You didn't ask about route or maps, but I will make a suggestion anyway. We found the Adventure Cycling maps to be a huge help and well worth the money. They contain much info about where to stay and where you can find all of the needed services. Post offices, stores, camping places, bike shops, motels, B&Bs, hostels, places of interest, and restaurants are all listed. The maps include info about the area, turn by turn directions, and profiles for the route in the western mountains.

I suggest taking one of their standard routes maybe the Northern Tier or the TransAmerica. Ether can be combined with the Lewis and Clark.

I will also plug my web page journal because we tried to document what we did and what did and didn't work well for us. The site is at:
http://www.crazyguyonabike.com/doc/staehling2007

If anything there raises any questions feel free to ask either here, in the journals guest book, or via email.

Have a great trip!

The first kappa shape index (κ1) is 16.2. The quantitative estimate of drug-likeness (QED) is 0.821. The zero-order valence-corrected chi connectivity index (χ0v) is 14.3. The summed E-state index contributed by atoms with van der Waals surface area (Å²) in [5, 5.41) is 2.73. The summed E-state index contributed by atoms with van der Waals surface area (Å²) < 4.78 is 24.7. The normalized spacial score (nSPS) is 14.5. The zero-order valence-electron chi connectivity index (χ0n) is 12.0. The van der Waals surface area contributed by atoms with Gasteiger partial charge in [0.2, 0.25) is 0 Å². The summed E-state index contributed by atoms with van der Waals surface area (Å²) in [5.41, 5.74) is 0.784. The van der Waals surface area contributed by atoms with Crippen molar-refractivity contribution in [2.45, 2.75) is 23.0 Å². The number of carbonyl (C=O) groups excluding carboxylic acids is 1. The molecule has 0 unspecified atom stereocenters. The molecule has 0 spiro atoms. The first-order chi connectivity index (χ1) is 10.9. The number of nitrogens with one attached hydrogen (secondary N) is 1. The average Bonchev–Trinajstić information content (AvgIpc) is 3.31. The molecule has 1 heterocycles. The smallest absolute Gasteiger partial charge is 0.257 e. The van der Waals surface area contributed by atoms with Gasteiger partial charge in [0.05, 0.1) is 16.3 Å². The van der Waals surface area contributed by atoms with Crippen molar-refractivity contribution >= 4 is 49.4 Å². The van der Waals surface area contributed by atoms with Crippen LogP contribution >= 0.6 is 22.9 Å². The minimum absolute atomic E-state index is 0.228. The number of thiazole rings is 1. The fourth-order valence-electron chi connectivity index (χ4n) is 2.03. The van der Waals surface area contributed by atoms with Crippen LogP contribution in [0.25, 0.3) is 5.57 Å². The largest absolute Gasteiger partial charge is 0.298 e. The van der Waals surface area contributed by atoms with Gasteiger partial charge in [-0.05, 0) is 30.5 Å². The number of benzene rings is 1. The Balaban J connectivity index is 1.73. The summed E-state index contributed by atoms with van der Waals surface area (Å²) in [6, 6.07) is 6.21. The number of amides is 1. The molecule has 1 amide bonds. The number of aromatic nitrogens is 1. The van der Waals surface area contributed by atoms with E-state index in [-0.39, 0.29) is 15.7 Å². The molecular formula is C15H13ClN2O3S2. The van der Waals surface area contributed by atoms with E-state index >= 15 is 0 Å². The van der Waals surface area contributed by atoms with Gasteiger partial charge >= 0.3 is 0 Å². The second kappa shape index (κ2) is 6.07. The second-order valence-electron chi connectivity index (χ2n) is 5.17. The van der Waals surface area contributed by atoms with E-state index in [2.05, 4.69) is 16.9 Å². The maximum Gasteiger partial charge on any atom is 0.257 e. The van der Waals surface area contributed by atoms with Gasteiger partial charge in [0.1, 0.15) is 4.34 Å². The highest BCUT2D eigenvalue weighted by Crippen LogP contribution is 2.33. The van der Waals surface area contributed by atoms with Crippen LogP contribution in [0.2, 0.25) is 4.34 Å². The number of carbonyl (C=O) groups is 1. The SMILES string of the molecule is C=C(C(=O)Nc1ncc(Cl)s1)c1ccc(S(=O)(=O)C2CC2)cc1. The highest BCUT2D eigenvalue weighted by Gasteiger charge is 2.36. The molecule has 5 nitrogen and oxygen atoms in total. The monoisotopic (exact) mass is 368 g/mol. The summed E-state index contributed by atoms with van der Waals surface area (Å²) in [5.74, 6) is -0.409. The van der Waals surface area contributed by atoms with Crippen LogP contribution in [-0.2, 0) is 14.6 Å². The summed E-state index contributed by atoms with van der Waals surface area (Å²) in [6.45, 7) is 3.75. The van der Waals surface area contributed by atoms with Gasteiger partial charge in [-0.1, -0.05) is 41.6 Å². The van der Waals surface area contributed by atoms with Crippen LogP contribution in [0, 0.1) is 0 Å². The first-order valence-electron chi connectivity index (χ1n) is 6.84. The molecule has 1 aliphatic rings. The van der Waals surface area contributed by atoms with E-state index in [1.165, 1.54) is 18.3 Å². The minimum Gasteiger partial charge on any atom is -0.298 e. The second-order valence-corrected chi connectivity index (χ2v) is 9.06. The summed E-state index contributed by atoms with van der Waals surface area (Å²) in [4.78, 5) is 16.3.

Thanks for the advice and the helpful links!

As for the Rockies I always forget that they extend in all directions up to Canada, they're just such a Colorado thing in my mind = ], can you tell I don't have the route completly planned yet haha?
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Old 02-21-08, 06:33 AM   #6
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Originally Posted by Robbykills View Post
Thanks for the advice and the helpful links!

As for the Rockies I always forget that they extend in all directions up to Canada, they're just such a Colorado thing in my mind = ], can you tell I don't have the route completly planned yet haha?
Have fun with the planning and on the trip. Don't sweat the Rockies or the Cascades all that much other than to be sure you're gearing is adequate and you aren't carrying too much stuff. I found Virginia to be the hardest part of the trip. My two companions had never ridden in the mountains and loved the Rockies. We were all sad to leave them when we got to eastern Colorado (We rode West to East).